Background excerpted from court record:

The Office consists of several teams of agents who deploy worldwide to provide specialized training to overseas personnel, as well as security support for potential and actual crises. Id. ¶ 10. At all times relevant to this case, Hill’s first-level supervisor was Justin Rowan, and his second-level supervisor was Nicholas Collura, Deputy Director of the Office. Id. ¶ 11. Both Rowan and Collura are Caucasian. Id.

In March 2014, Hill was assigned to Team 2 of the Office as its Team Leader. Id. ¶ 12. Another Special Agent, Steven Whitaker, was assigned to Team 2 at that same time. Id. ¶ 15. Both Hill and Whitaker are African American. Id. When Hill and Whitaker joined Team 2, the team consisted of four members, all of whom were Caucasian. Id. ¶ 14. The four Caucasian team members described themselves as close friends. Id.

When Hill and Whitaker joined Team 2, each of them found a printed image of a baboon—the team’s unofficial logo—at their new desks. Id. ¶ 16. Both Hill and Whitaker were offended by the logo. Id. When Hill officially took over as Team Leader in May 2014, Hill held a team meeting. Id. ¶ 18. At this meeting, Hill explained that he found the baboon logo offensive because of the history of racially derogatory references to apes. Id. Hill instructed the members of Team 2 to stop using the baboon as the team logo. Id.

The Caucasian members of Team 2 continued to use the baboon logo nevertheless. Id. ¶ 19. After Hill banned the logo, the Caucasian team members used their government email accounts to order hundreds of dollars’ worth of baboon coins, badges, stickers, and hats. Id. They jokingly referred to the baboon logo and the word baboon as “racist.” Id. They did not tell Hill or Whitaker that they were ordering the baboon gear. Id. Hill soon discovered that his team members were disregarding his order, though; one agent’s phone lock screen was the baboon image and another agent was handing out baboon coins to soldiers and local contacts. Id. ¶ 20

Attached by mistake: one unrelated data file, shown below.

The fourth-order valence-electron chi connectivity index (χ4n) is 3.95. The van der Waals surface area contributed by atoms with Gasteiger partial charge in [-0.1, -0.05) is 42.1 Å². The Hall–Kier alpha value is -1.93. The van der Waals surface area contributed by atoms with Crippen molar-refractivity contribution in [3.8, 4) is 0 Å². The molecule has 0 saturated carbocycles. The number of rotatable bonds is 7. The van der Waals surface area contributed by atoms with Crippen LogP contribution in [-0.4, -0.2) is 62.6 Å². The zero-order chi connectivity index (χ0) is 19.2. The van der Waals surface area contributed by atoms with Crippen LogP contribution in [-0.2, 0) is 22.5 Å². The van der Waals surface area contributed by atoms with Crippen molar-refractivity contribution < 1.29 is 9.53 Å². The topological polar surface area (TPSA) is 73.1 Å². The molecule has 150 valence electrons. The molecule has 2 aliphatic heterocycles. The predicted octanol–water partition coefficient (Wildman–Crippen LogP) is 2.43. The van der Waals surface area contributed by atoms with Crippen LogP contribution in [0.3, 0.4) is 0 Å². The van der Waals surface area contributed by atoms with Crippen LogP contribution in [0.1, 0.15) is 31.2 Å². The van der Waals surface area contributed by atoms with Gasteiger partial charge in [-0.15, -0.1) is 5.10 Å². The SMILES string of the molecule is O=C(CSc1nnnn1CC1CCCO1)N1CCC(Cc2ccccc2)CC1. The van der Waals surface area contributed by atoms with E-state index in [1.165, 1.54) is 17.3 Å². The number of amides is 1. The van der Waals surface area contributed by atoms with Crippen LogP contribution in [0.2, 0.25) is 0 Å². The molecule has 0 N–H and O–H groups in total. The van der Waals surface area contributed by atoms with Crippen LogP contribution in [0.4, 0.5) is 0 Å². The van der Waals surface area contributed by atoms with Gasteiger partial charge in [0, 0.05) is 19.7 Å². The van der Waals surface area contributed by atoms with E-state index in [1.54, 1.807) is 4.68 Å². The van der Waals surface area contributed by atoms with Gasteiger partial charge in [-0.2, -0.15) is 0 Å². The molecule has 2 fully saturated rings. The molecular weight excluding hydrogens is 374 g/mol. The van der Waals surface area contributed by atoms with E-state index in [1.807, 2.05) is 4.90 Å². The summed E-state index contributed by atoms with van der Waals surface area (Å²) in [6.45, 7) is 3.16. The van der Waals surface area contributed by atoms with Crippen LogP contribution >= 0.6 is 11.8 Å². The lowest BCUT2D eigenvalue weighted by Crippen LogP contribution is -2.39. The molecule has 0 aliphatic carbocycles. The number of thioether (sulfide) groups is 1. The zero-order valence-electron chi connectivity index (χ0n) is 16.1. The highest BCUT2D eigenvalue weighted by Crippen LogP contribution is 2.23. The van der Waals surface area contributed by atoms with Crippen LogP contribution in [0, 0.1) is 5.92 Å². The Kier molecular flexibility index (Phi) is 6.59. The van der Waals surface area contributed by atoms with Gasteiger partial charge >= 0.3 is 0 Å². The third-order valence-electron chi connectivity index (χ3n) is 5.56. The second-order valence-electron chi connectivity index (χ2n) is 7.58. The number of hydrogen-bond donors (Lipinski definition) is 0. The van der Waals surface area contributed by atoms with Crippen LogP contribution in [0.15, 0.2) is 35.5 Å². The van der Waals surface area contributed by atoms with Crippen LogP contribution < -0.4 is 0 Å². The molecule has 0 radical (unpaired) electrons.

After Hill banned them from using the baboon logo, the Caucasian members of Team 2 began discussing requests to transfer off Team 2. Id. ¶ 21. Some team members wrote copious notes in support of their requests. Id. For instance, Special Agent Dan Balocki complained that Hill “deferred to Whitaker” on tactical decisions, and that Hill gave more credence to Whitaker’s suggestions than to Balocki’s. Id. ¶ 24. Special Agent Steve Stockl described a meeting in which Whitaker had taken a “very hostile tone” with the Caucasian team members and Hill had failed to reprimand him; Stockl claimed that he “totally lost respect” for Hill as a result. Id. ¶ 23.

On June 5, 2014, Team 2 was completing a training exercise down a flight of stairs under simulated fire. Id. ¶ 25. Hill lost his balance and placed his hand on the shoulder of the team member standing in front of him, Balocki. Id. At the bottom of the stairs, Balocki turned to Hill and cursed at him; Hill cursed back and told Balocki to continue the drill. Id. ¶ 26. After the training, Stockl and Balocki met with Rowan (Hill’s first-level supervisor). Id. ¶ 27. Stockl told Rowan that he did not want to work with Hill or Whitaker and did not want to attend an upcoming training with them. Id. Later that day, Rowan discussed the incident with Hill but declined to reprimand or discipline him. Id. ¶ 28.

In August 2014, several State employees trained together at a shooting range for their upcoming deployment. Id. ¶ 30. While the agents joked about the way they looked in the required bulletproof gear, Hill jokingly referred to agent Jennifer Socha as fat. Id. Socha took offense and Hill apologized. Id. Nevertheless, Socha mentioned the situation to her supervisor, Special Agent Jeffrey Titus, id. ¶ 31, who spoke with Hill after the training and requested that he not speak to Socha that way, id. ¶ 32.

On September 9, 2014, Team 2 deployed to the Central African Republic. Id. ¶ 35. Stockl began documenting events immediately upon his arrival in the Central African Republic